Students and staff members at Victor Sammurtok School began rebuilding the fleet for their qajaq program this past month.
The group is using the $140,000 Arctic Inspiration Prize money awarded the program this past February.
The majority of the prize money is being used to rebuild the qajaq fleet and replace much needed equipment such as new floater suits for the student participants and the course instructors.
Call for AIP nominations
Nominations are now being accepted for the 2018 Arctic Inspiration Prize (AIP).
The AIP will award up to $3 million in 2018, which will be shared by up to 10 winning teams in three prize categories.
One prize of $1 million may be awarded to one exceptional team, while up to four teams will be awarded up to $500,000 each, and up to seven teams, with members 30 years of age or younger, will be awarded up to $100,000 each.
The Youth prize category seeks to inspire the next generations of Arctic innovators to develop projects and plans that address issues and opportunities relevant to them.
Potential projects can address any opportunities or challenges that are of importance to the Canadian Arctic and its peoples.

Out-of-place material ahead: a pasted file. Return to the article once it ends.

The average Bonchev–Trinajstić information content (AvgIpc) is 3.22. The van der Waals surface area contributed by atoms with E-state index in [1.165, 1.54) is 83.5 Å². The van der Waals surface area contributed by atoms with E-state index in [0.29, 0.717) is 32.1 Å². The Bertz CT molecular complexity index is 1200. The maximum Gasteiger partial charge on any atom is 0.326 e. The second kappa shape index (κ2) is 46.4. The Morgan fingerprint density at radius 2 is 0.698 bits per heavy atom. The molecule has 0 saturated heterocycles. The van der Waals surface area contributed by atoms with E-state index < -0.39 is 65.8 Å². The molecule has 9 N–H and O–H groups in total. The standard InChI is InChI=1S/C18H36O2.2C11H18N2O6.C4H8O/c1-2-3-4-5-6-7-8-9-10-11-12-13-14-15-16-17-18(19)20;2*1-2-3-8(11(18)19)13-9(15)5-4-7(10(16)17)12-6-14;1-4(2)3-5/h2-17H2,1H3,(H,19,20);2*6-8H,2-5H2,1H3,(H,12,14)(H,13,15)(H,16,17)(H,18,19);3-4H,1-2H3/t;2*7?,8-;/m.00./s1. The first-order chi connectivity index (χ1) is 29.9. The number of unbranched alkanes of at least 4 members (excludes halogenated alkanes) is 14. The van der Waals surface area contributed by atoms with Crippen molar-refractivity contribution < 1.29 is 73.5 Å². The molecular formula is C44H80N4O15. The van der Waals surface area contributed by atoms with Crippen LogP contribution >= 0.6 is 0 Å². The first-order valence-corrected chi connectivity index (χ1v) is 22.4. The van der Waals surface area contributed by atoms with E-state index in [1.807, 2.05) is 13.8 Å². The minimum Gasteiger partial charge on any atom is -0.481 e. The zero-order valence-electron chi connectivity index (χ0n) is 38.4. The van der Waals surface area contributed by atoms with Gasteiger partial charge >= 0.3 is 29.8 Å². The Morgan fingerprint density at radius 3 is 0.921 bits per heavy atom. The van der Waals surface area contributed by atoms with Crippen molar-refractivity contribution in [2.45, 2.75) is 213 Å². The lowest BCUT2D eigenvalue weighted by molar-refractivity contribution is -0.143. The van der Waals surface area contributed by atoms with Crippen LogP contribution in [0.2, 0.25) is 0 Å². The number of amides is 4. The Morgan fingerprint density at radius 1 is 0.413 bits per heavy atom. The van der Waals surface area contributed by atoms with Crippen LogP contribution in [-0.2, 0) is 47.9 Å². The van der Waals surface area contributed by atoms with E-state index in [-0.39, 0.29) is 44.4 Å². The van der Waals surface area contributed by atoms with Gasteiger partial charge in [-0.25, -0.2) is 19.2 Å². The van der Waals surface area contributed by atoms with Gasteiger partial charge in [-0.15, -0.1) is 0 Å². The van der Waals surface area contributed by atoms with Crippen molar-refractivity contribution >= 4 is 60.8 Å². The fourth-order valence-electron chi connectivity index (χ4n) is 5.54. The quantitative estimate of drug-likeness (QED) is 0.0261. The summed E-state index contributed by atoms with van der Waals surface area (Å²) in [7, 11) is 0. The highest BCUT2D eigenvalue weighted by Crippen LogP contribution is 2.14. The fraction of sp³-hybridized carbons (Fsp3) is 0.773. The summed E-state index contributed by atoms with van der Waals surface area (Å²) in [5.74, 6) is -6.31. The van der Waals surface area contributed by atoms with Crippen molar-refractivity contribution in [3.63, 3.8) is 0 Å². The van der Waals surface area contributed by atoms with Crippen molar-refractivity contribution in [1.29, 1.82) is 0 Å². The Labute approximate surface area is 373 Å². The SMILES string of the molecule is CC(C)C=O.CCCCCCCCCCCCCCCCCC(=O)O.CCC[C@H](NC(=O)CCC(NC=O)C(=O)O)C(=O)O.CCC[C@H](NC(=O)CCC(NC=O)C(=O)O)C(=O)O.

A project can have one or more focus areas such as, but not limited to, education, training, health and wellness, environment and climate change, recreation, tourism, culture and economic development.
Nominations will be accepted until October 15, 2018.
Niqitsialiurniq program to run
The community of Rankin Inlet will be hosting a Niqitsialiurniq program from May 28 to Aug. 31.
Selected participants will learn traditional Inuit and modern cooking skills, harvesting and food preparation skills.
They will also work with elders to gain traditional knowledge, and develop literacy, language and other essential skills.
The program is being overseen by the Nunavut Literacy Council’s Adriana Kusugak and Kelly Lindell in Rankin Inlet.
New thrift store opens
The Abluqta Society opened the doors to a new thrift store in Baker Lake on Friday, May 11.
The society had been planning the store’s opening for about three years, and has also raised $30,000 to employ a store manager.
The Baker thrift store is modelled after the Ikurraq Deacon’s Cupboard in Rankin Inlet; an operation which sells good used clothing at greatly reduced prices and is also a food bank.